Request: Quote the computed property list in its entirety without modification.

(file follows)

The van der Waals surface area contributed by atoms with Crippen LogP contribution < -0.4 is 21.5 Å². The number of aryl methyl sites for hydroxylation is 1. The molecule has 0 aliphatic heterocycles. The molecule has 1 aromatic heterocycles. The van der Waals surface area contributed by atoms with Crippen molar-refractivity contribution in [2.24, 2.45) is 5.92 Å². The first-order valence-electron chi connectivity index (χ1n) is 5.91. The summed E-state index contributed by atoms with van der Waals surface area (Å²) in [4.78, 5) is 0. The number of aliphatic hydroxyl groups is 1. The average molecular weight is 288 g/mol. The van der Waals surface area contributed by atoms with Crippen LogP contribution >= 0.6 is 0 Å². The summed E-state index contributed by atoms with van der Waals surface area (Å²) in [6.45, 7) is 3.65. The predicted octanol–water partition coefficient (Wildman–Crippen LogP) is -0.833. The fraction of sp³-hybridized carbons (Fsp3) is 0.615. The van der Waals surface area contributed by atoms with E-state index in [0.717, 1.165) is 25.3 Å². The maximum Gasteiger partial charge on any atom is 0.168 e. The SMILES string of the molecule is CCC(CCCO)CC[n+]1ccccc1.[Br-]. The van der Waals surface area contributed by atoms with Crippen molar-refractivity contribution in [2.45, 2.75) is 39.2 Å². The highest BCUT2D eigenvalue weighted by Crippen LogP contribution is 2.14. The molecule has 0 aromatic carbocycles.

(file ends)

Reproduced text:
The van der Waals surface area contributed by atoms with Crippen LogP contribution < -0.4 is 21.5 Å². The number of aryl methyl sites for hydroxylation is 1. The molecule has 0 aliphatic heterocycles. The molecule has 1 aromatic heterocycles. The van der Waals surface area contributed by atoms with Crippen molar-refractivity contribution in [2.24, 2.45) is 5.92 Å². The first-order valence-electron chi connectivity index (χ1n) is 5.91. The summed E-state index contributed by atoms with van der Waals surface area (Å²) in [4.78, 5) is 0. The number of aliphatic hydroxyl groups is 1. The average molecular weight is 288 g/mol. The van der Waals surface area contributed by atoms with Crippen LogP contribution >= 0.6 is 0 Å². The summed E-state index contributed by atoms with van der Waals surface area (Å²) in [6.45, 7) is 3.65. The predicted octanol–water partition coefficient (Wildman–Crippen LogP) is -0.833. The fraction of sp³-hybridized carbons (Fsp3) is 0.615. The van der Waals surface area contributed by atoms with E-state index in [0.717, 1.165) is 25.3 Å². The maximum Gasteiger partial charge on any atom is 0.168 e. The SMILES string of the molecule is CCC(CCCO)CC[n+]1ccccc1.[Br-]. The van der Waals surface area contributed by atoms with Crippen molar-refractivity contribution in [2.45, 2.75) is 39.2 Å². The highest BCUT2D eigenvalue weighted by Crippen LogP contribution is 2.14. The molecule has 0 aromatic carbocycles.